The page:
When it comes to a businesswoman’s/businessman’s lunch, pace (it’s got to be snappy) and space (ambiance conducive to conversation) are ideal. Value is, inherently, the bottom line.
The Peninsula Manila’s Old Manila has launched a Rib-Eye Lunch Buffet ”“ four words that induce gasps and glassy-eyed visions of slabs of meat with fat that shimmers like Queen Nefertiti’s crown. I’m tantalized with a carnivorous greed that borders on the pornographic. Because it’s billed as a Businessman’s Lunch, the buffet is lean, a stark contrast to its counterparts that are paeans to excess. An adequate amount of appetizers and starches are supporting players to the star that is the beef.
I consider a starter plate of smoked salmon spiked with spicy mustard and caper berries; a salad of mesclun and bitter arugula; two types of cold salads ”“ potato and pasta, the latter boasts large chunks of the tuber. Generous lashings of freshly cracked black pepper, salt, and some cream of white asparagus soup. The soup is a bit salty today but I taste the fineness of the white vegetable and cream. Ah! My stomach is now properly primed and lined.
A waiter asks me and my two dining (working) companions how we’d like our steak done: medium for them, medium-rare for me. While waiting, I pick up a plate of cheese and what appear to be oversized raisins. “They’re Muscats,” my friend tells me, picking one up from the lot and nibbling on it. Known as a dessert grape, Muscats are a special variety selected for eating raw and also for making into wine. I pop one into my mouth and bite, jolted momentarily by the hard crunch I hear. There’s a pit in each Muscat so after the initial surprise, I pick up each one and nibble around the offending seed. It pairs well with the pumpernickel bread, its coarseness a good foil for the sweet Muscat followed by a bite of triple-cream brie.
It takes much longer than I expect for our steaks to arrive, but boy, are they a sight to behold when they finally do. The meats are a canvass for the expertly-crafted grill marks crisscrossing their surfaces. This is chilled (never frozen) US Angus Beef that tantalizes with promises of oozing juices, its meaty magnificence trembling at the threshold of bovine greatness.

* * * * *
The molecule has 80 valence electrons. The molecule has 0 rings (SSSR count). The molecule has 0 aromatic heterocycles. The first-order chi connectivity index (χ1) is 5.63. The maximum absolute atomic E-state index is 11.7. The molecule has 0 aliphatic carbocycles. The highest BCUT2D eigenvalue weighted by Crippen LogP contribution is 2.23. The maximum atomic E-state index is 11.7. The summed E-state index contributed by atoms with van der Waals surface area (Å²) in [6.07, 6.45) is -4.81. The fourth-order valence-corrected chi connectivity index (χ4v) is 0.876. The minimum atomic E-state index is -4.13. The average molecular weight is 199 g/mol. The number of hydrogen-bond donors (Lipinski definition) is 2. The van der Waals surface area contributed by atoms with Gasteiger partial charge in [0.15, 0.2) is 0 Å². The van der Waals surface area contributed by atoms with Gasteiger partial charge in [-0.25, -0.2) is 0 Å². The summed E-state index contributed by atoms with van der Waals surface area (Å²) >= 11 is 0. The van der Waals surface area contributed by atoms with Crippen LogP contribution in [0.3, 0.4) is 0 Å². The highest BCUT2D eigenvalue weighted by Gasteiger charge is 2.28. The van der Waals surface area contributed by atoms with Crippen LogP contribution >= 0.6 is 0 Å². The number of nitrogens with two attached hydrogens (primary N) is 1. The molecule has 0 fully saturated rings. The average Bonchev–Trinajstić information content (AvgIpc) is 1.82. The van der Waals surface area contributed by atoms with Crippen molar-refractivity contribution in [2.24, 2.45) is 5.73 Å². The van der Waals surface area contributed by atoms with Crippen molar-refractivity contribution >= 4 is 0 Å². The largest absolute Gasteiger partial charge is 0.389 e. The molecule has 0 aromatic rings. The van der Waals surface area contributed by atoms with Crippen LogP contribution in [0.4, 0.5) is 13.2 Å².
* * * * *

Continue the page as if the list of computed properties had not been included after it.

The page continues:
I take a bite. And then I die a tiny, wordless death. The meat’s been cooked to medium-well, cavorting dangerously in the neighborhood of well-done, a far jump from my preferred (and pre-stated) medium-rare. I take another bite to confirm but I know it to be an irrelevant effort. I voice my disappointment to my companions and while one agrees with me, the other is just too titillated with the idea of all the steak he can eat that he can’t care less how it’s cooked. Because the buffet encourages repeat visits, we ask a server to bring us another slice of steak — just a small one, yes ”“ and this time, cooked to a true medium-rare, please.
Just like the first round, the second steak takes between 10-15 minutes to be served. I wonder why it takes this long since I see the chef slice some almost immediately. And it comes to table lukewarm meaning that it’s been given ample time ”“ perhaps too much time — to rest. Still, this second cut is more moist but not red enough for me. Hell, maybe I’m just a cannibal, in which case I should tell the chef: “Just lightly seared on both sides please, and if it doesn’t moo, then it’s overcooked.”
We finish the meal French style, that is, with cheese and fruit. The hotel’s Executive chef, Adam Mathis, who knows only too well my devotion to dessert sends out a special plate each for me and my friends: a dessert selection of five personal-sized sweets: (photo above, clockwise): white chocolate ice cream in a tuile cup, chocolate ravioli, chocolate parfait, a warm flourless chocolate cake sporting a mint sprig, and a chocolate rum ball with the surprise addition of chopped almonds and raisins.
Note: This dessert plate is not on the menu, but do tell the chef if you’d like to order one.
The Peninsula Manila is one of the few hotels that I have quite a connection with, both personally and professionally. It was witness to more than a few of my dates in high school and college when sweet nothings whispered in my ear meant more to me than sugar. The Lobby was also the place where my Bin and I had our first date ”“ you could say I sealed his fate with the Choco Loco. Heh. In 2001, I wrote a piece about one of The Peninsula’s restaurants, Old Manila, which incidentally, is the restaurant I’m eating in today.
This is a gorgeous place basked in warm light that makes all the diners look lovely. Equally dazzling is the main mural done by renowned Filipino artist, Impy Pilapil — a glass relief fused with hand-blown glass pebbles and rippled etchings. Adorning the walls are large canvasses with bursts of bright colors, and in unexpected corners, hand-blown sculptures made of white marble and glass imbued with vibrant hues.
I love Old Manila and have never had a bad meal here so I know that the lackluster one I have today is just that ”“ it lacks luster, but only for today. Criticism isn’t constructive unless it’s shared with someone who can do something about it, so I ask for Chef Adam. We talk as my two friends stare aghast at my white chocolate melting into a puddle. Right now it doesn’t matter; as I always say, take responsibility for your dining experience. Speak up if something’s not right.
I’m going back to Old Manila again next week for the Rib-Eye Lunch Buffet. I’m confident that it won’t be anything less than stellar. You can’t keep meat eater me from a good piece of meat.
Rib-Eye Lunch Buffet at Old Manila
P1,600++ (full buffet)
P950++ (appetizer buffet)
Monday-Friday, 11:30am ”“ 2:00pm
The Peninsula Manila
Corner of Makati and Ayala Avenues, Makati
For reservations and inquiries, call 887-2888 ext. 6748/6749